How can we hope to understand climate change, analyse the relationship
between man and his environment, monitor risk areas, follow the progress
of a forest fire, pinpoint a natural disaster, forecast levels of
agricultural production? Simple: by observing the planet from above
and by processing data transmitted by satellite. As the first system
designed specifically to observe the earth's plant cover, Vegetation
offers new prospects for the study, preservation and management of
the plant biosphere. Following its launch on board the SPOT 4 satellite
with the aim of delivering "standard products" and with wide-ranging
support from the EU, Vegetation has reaffirmed the importance of European
31.3.98. First image obtained from
data supplied by Vegetation.
On 24 March 1998 the SPOT satellite, with the
Vegetation instrument on board, was launched from Kourou (Guyana).
A week later, Vegetation was sending back its first images. This instrument
has been specifically constructed for monitoring the plant world (in
the past a global view of the earth's forests and crops was possible
only by means of observation systems designed for meteorologists)
and is the result of a European project drawing on the combined effort
of four partners with 46% of the funding (51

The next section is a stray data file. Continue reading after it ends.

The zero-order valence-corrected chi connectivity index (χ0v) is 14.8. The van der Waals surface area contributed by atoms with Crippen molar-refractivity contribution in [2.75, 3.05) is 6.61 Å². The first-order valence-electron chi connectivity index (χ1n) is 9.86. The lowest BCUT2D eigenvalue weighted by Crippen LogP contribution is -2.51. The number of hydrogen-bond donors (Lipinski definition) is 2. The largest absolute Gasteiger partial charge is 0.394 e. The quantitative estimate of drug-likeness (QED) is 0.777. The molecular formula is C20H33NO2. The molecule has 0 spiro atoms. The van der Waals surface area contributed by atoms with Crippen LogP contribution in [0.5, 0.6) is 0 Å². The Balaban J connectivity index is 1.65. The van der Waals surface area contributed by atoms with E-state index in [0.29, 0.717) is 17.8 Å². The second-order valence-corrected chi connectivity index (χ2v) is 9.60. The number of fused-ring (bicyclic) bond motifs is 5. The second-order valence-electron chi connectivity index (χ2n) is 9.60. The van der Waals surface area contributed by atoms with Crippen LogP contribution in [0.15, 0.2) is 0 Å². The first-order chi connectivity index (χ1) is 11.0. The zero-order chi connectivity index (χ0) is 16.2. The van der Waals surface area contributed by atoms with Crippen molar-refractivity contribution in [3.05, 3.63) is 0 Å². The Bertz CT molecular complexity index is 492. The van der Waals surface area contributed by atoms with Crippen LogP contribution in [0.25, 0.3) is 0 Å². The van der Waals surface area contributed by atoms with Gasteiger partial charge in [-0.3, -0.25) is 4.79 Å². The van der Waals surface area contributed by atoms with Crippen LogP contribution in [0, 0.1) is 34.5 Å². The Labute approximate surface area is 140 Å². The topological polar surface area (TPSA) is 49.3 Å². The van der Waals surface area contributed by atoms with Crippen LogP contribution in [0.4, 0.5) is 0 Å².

million) being provided by the European Union.
"The launching of such a programme has required a level of financial
investment, research input, and pooling of industrial infrastructures
and knowhow that could never have been fully implemented without European
support," explains Michel Schouppe, a member of the scientific staff
in the European Commission's Research DG. "Vegetation is part of a
dynamic package of measures launched by the Commission with the aim
of revitalising the earth observation market through the development
of operational applications which meet the needs of users."
On a global scale
The actual design of Vegetation is dictated by the desire to deliver
"image products" that meet the requirements of the numerous players
involved in the accumulation of knowledge on, and the sustainable
management of, our plant heritage (1). "Vegetation's
specifications were devised in line with the requirements of the
basic research teams working on the functioning of major ecosystems,
changes in the environment and the impact of human activities, and
also in line with much more pragmatic applications - such as the
control of forest fires or the forecasting of agricultural production,"
explains Gilbert Saint, who is responsible for the Vegetation mission
at the CNES. To this end, and in order to monitor developments on
a day-to-day basis, these specialists need high-quality images and
a continuous flow of comparable data that are rapidly accessible
from any point on the planet.
Low and high-resolution
coupling As an on-board component on SPOT, Vegetation has two strings
to its bow: its own technology and the data provided by the other
instrumentation on board the same satellite. Each day this satellite
orbits the earth 14 times, passing directly over the same given
point every 26 days. The conventional, high-resolution images provided
by SPOT sample the ground across a 60 km wide band, although the
photographs obtained from a scan of this nature are inevitably characterised
by a significant time lag.
Observing the evolutionary cycle of plant life only makes sense
if it is done on a sufficiently repetitive scale. This is why Vegetation's